TickSpec vs Turnip comparison of testing frameworks
What are the differences between TickSpec and Turnip?

TickSpec

https://github.com/fsprojects/TickSpec

Turnip

https://github.com/jnicklas/turnip
Programming language

.NET

Ruby

Category

Acceptance Testing

Acceptance Testing, Integration Testing

General info

TickSpec is a lightweight Behaviour Driven Development (BDD) framework for .Net

With TickSpeck you can describe behaviour in plain text using the Gherkin business language, execute the behaviour against matching F# 'ticked' methods, or attribute-tagged C# or F# methods, run via your normal test runners or plugins and set breakpoints in the scenarios, step definitions or your code and go (setting breakpoints in the Gherkin is currently not supported in .NET Standard version)

Turnip is a Gherkin extension for RSpec

Turnip is an open source Ruby gem that provides a platform for acceptance tests.It combines Gherkin, a language defined by the Cucumber Behavior-Driven Development (BDD) tool to express requirements, and RSpec, an open source BDD tool for Ruby developers.
xUnit
Set of frameworks originating from SUnit (Smalltalk's testing framework). They share similar structure and functionality.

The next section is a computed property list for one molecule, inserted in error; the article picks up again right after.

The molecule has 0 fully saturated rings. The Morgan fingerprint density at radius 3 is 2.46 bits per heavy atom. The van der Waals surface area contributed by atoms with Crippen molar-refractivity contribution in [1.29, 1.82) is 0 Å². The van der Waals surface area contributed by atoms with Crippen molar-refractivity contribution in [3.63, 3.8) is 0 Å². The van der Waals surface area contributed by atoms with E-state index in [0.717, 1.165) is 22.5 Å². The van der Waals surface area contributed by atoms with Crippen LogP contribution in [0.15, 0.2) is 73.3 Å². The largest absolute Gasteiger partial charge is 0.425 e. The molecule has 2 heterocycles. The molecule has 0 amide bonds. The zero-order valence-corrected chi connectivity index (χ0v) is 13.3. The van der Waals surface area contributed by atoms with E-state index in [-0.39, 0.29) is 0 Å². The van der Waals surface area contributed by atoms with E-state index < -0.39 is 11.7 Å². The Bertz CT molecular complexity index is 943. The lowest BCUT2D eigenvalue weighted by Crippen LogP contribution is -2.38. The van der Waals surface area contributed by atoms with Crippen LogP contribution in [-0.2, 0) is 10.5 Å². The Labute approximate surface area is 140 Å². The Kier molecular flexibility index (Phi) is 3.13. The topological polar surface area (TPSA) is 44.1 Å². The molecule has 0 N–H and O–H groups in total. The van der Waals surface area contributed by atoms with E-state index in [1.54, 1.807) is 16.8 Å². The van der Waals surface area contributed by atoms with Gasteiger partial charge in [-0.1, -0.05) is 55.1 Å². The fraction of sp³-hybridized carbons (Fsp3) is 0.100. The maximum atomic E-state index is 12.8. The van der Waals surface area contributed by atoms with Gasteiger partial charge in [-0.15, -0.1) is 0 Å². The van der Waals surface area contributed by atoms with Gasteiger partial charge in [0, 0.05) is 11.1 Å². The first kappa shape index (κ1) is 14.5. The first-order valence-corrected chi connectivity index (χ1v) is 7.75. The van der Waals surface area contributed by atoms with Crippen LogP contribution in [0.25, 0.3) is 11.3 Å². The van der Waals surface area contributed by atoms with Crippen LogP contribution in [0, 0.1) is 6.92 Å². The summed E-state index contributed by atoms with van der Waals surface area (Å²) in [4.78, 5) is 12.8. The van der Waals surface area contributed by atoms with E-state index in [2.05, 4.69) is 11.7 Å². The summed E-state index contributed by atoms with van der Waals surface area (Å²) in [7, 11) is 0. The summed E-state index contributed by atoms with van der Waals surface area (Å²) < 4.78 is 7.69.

No

No

Client-side
Allows testing code execution on the client, such as a web browser

Yes

You can test front-end behaviour by creating feature specifications for front-end behaviour

Yes

Turnip can perform end-to-end tests therefore test front-end components and functionality
Server-side
Allows testing the bahovior of a server-side code

Yes

You can test back-end code by creating feature specifications to test back-end behaviour

Yes

Turnip is used to test server-side behaviour and components
Fixtures
Allows defining a fixed, specific states of data (fixtures) that are test-local. This ensures specific environment for a single test

Yes

Fixtures are available or are derived from the class FeatureFixture

No

Group fixtures
Allows defining a fixed, specific states of data for a group of tests (group-fixtures). This ensures specific environment for a given group of tests.

Yes

TickSpec contains group fixtures

No

Generators
Supports data generators for tests. Data generators generate input data for test. The test is then run for each input data produced in this way.

N/A

No

Licence
Licence type governing the use and redistribution of the software

Apache License 2.0

MIT License

Mocks
Mocks are objects that simulate the behavior of real objects. Using mocks allows testing some part of the code in isolation (with other parts mocked when needed)

Yes

By using a third party mocking library like moq

Yes

By intergrating with RSpec turnip has access to the rspec-mocks gem
Grouping
Allows organizing tests in groups

Yes

You can create test suites with TickSpec

Yes

Turnip Integrates directly into your RSpec test suite which allows declaring example groups and contexts.
Other
Other useful information about the testing framework